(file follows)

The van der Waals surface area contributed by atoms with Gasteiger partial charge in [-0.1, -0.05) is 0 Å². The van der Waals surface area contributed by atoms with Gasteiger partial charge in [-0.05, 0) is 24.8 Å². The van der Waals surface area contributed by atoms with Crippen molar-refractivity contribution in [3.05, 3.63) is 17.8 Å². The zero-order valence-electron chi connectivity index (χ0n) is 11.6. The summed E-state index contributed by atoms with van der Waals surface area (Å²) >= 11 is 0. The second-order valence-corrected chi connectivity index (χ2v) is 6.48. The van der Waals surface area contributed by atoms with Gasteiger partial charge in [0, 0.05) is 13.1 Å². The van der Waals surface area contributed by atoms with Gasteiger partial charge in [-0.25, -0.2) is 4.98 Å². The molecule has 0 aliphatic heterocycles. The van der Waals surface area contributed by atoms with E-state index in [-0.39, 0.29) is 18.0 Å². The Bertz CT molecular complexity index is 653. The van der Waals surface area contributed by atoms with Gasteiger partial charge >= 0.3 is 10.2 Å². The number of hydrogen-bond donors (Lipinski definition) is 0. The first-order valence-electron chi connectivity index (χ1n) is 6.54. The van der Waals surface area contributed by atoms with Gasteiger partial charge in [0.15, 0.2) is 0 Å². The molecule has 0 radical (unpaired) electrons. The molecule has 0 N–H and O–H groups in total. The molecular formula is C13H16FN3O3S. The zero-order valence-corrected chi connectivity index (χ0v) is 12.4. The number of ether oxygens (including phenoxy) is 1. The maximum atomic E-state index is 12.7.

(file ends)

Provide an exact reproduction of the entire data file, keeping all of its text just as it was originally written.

The van der Waals surface area contributed by atoms with Gasteiger partial charge in [-0.1, -0.05) is 0 Å². The van der Waals surface area contributed by atoms with Gasteiger partial charge in [-0.05, 0) is 24.8 Å². The van der Waals surface area contributed by atoms with Crippen molar-refractivity contribution in [3.05, 3.63) is 17.8 Å². The zero-order valence-electron chi connectivity index (χ0n) is 11.6. The summed E-state index contributed by atoms with van der Waals surface area (Å²) >= 11 is 0. The second-order valence-corrected chi connectivity index (χ2v) is 6.48. The van der Waals surface area contributed by atoms with Gasteiger partial charge in [0, 0.05) is 13.1 Å². The van der Waals surface area contributed by atoms with Gasteiger partial charge in [-0.25, -0.2) is 4.98 Å². The molecule has 0 aliphatic heterocycles. The van der Waals surface area contributed by atoms with E-state index in [-0.39, 0.29) is 18.0 Å². The Bertz CT molecular complexity index is 653. The van der Waals surface area contributed by atoms with Gasteiger partial charge >= 0.3 is 10.2 Å². The number of hydrogen-bond donors (Lipinski definition) is 0. The first-order valence-electron chi connectivity index (χ1n) is 6.54. The van der Waals surface area contributed by atoms with Gasteiger partial charge in [0.15, 0.2) is 0 Å². The molecule has 0 radical (unpaired) electrons. The molecule has 0 N–H and O–H groups in total. The molecular formula is C13H16FN3O3S. The zero-order valence-corrected chi connectivity index (χ0v) is 12.4. The number of ether oxygens (including phenoxy) is 1. The maximum atomic E-state index is 12.7.